Q: I am in a tropical island and am sending you several large sized table legs. You will notice that there are some substantial splits, which seem to, more often and not, be at the ends. We see these after we unload the furniture from the container and put it in our warehouse here near the coast. Sometimes, the splits are delayed until the pieces reach our sales area. What is going on? Everyone is pointing fingers.
A: When I examined the legs, I noted that they are veneer over a composite core. It would be typical that the moisture content of this core after manufacturing would be 5 percent MC or lower, as a lot of heat is used to cure the adhesive. This heat dries out the wood in the core. If this dry core is then laminated in a dry shop, things will go well. In fact, when this material is used in a heated home, the moisture difference between the core and the surrounding air is small and so little happens. However, when these laminated pieces are sent to a humid environment, a lot more moisture increase will occur, which means that some swelling will occur. In fact, with composite wood, we often see that the first time the wood is exposed to high moisture, the swelling is much larger than expected due to springback of the wood. (The wood was pushed tightly together in manufacturing and now the pressure is relieved with excessive swelling.) Now, if the veneer or other laminated material on the surface does not swell as much, this will create tension, which will try to pull the veneer apart. When a thin piece of veneer fights against a large, solid core, the core wins.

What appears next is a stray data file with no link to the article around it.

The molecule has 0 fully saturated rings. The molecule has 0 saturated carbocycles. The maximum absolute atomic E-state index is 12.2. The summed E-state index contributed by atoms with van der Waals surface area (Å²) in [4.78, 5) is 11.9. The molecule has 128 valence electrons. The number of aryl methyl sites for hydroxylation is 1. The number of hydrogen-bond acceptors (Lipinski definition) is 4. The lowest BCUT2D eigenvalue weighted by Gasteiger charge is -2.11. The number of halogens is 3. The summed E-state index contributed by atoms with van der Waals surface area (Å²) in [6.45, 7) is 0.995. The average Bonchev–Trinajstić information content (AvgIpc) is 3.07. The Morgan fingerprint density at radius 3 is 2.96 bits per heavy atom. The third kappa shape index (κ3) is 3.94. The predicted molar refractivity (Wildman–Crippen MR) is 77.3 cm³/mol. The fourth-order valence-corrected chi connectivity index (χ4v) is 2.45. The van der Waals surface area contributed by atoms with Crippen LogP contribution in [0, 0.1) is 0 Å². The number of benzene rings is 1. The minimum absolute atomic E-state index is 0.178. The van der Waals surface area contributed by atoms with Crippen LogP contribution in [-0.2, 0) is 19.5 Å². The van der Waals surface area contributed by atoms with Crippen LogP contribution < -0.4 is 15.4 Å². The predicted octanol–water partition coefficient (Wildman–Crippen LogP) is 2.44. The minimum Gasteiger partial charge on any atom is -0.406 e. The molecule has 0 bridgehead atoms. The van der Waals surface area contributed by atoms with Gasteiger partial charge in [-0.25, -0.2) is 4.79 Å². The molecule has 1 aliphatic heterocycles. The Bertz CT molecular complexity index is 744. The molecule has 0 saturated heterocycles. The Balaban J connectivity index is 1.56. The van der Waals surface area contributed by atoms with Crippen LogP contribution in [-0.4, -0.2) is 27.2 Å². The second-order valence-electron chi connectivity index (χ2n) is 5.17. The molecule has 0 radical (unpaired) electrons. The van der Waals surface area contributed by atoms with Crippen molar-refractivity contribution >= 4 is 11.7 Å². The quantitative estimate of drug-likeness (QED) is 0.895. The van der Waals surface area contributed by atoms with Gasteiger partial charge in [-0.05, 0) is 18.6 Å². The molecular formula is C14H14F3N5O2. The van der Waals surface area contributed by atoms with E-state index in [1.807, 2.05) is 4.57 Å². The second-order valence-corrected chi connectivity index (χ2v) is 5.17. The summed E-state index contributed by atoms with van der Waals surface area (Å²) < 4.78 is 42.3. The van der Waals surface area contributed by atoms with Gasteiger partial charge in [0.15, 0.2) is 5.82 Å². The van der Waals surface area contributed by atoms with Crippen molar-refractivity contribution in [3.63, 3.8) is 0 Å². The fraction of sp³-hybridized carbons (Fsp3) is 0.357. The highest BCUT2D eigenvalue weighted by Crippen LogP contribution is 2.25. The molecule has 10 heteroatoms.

For your special humid environment, you need to make sure that the manufacturer of the legs allows the core material to reach 10 percent MC before the legs are veneered. Is this time consuming and expensive? Yes, but it is the cure. You might be tempted to switch to a lumber core. You will have some of the same issues if the lumber is too dry at the time of laminating, but the MC difference is less and there is no springback phenomena with lumber.
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